Children and young people in the UK with cancers that have come back can now get rapid access to new personalized treatments quicker than ever before thanks to a national tumor biopsy sequencing platform and clinical trial.
The Royal Marsden is the first hospital in the UK to open as an ESMART centre, working with The Institute of Cancer Research (ICR) to test the benefits of not one but multiple targeted drugs and treatment combinations not previously available for children and young people.
Patients may be placed on ESMART within just a few weeks of having their tumors sequenced through the Stratified Medicine Paediatrics (SMPaeds) programme, and the molecular information is used to match patients to treatments on the ESMART trial. SMPaeds, which is led by The Royal Marsden’s academic partner the ICR, is the first platform of its kind in the country, and now routinely analyses biopsies from all children with solid tumors who relapse in the UK.
While survival rates for the more common and, generally, more curable children’s cancers is high, this is sadly not the case for rarer, more aggressive cancers such as neuroblastomas, and cases where cancer spreads or comes back after initial treatment. For these children, survival rates can be much lower and treatment options very limited.
For the last two years in the UK, when a young person’s cancer comes back, their tumor is routinely sequenced through SMPaeds. The findings are discussed by an expert panel of clinicians and scientists who recommend potential treatment options based on the specific gene faults identified in the tumor. But treatments have been very limited, and clinical trials often only test combinations of existing chemotherapy drugs, radiotherapy, or single molecularly targeted drugs.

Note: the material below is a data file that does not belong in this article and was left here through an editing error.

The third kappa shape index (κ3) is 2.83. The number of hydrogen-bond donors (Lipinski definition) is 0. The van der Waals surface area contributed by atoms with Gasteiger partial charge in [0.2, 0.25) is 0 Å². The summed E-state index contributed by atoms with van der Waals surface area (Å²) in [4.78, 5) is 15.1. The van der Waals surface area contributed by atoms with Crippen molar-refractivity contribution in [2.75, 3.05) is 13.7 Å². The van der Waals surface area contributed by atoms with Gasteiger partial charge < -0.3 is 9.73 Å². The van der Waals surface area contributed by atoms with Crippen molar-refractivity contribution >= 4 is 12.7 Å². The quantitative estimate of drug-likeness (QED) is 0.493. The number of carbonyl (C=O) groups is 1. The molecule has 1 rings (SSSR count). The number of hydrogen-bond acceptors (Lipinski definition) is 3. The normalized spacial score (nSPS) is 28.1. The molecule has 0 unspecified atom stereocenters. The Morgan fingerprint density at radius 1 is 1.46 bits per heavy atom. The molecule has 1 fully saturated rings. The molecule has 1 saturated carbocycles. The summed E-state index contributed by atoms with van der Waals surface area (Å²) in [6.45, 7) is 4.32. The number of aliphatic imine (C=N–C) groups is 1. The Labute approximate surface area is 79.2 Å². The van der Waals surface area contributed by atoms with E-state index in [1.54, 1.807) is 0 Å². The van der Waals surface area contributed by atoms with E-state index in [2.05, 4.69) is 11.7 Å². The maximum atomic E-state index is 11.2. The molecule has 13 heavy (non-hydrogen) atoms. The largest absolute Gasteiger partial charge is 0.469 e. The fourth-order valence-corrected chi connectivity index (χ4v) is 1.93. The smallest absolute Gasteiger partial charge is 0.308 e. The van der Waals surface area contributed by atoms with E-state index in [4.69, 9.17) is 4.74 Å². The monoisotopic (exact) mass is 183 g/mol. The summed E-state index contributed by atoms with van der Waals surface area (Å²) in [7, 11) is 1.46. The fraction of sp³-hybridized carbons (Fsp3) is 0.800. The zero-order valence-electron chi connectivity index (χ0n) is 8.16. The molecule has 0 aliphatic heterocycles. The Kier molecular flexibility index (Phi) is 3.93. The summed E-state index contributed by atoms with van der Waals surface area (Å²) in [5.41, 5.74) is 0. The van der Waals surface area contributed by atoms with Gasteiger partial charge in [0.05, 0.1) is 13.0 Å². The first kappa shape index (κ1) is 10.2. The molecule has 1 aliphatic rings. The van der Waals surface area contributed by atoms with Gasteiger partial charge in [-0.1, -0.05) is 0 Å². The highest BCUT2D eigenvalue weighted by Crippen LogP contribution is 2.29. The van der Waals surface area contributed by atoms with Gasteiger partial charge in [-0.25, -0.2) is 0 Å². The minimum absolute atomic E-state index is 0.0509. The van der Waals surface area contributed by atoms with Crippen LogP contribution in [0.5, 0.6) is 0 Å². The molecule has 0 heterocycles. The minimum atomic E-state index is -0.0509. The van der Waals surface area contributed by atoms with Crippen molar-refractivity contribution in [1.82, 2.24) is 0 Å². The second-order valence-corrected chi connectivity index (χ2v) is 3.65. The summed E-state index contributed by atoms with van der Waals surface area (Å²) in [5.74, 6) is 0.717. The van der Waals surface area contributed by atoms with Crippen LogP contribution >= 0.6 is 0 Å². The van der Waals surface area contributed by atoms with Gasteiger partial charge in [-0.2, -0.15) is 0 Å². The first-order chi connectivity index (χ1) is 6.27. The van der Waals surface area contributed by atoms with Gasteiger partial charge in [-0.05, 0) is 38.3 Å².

The knowledge that we're building up about paediatric cancers and targets and helping to drive future treatments and future trials is really exciting and will really help patients.
The new ESMART clinical trial is now open in the UK, funded by Cancer Research UK, and has been developed to radically widen the scope of treatments available for children and young people. Currently, the trial has 10 treatment arms (plus 5 more that are waiting regulatory approval) that are testing an array of therapies on their own or in combination, including targeted drugs, immunotherapies, radiotherapy, and chemotherapy. And as researchers develop promising new drugs, they are quickly rolled into the study.
Dr. Lynley Marshall, Oak Foundation Consultant in Paediatric and Adolescent Oncology Drug Development at The Royal Marsden is chief investigator and UK lead of the ESMART trial. She said:
“We’ve spent years trying to get a more targeted approach to children’s cancers in place, and we’re really proud to have helped develop ESMART and to have it available in the UK. The knowledge that we're building up about paediatric cancers and targets and helping to drive future treatments and future trials is really exciting and will really help patients.
“More importantly, it brings hope for families that may have lived through multiple relapses. The fact of just knowing that there’s something else that they can try with the real possibility of benefit makes all the difference.”
Dr. Lynley Marshall is Head of the Oak Paediatric and Adolescent Drug Development Unit which is generously funded by Oak Foundation and other supporters of The Royal Marsden Cancer Charity.
The European Proof-of-Concept Therapeutic Stratification Trial of Molecular Anomalies in Relapsed or Refractory Tumours (ESMART) has been designed collaboratively within the Innovative Therapies for Children with Cancer (ITCC) European paediatric early phase clinical trial consortium in which UK centres and investigators play key roles. It started in France in the summer of 2017, with the first UK arm opening at The Royal Marsden in December 2019, led by Dr. Lynley Marshall.
Following the opening, The Royal Marsden, the ESMART trial is now open at the Royal Manchester Children’s Hospital with further sites due to open in Birmingham, Newcastle, and Great Ormond Street Hospital over the next few months.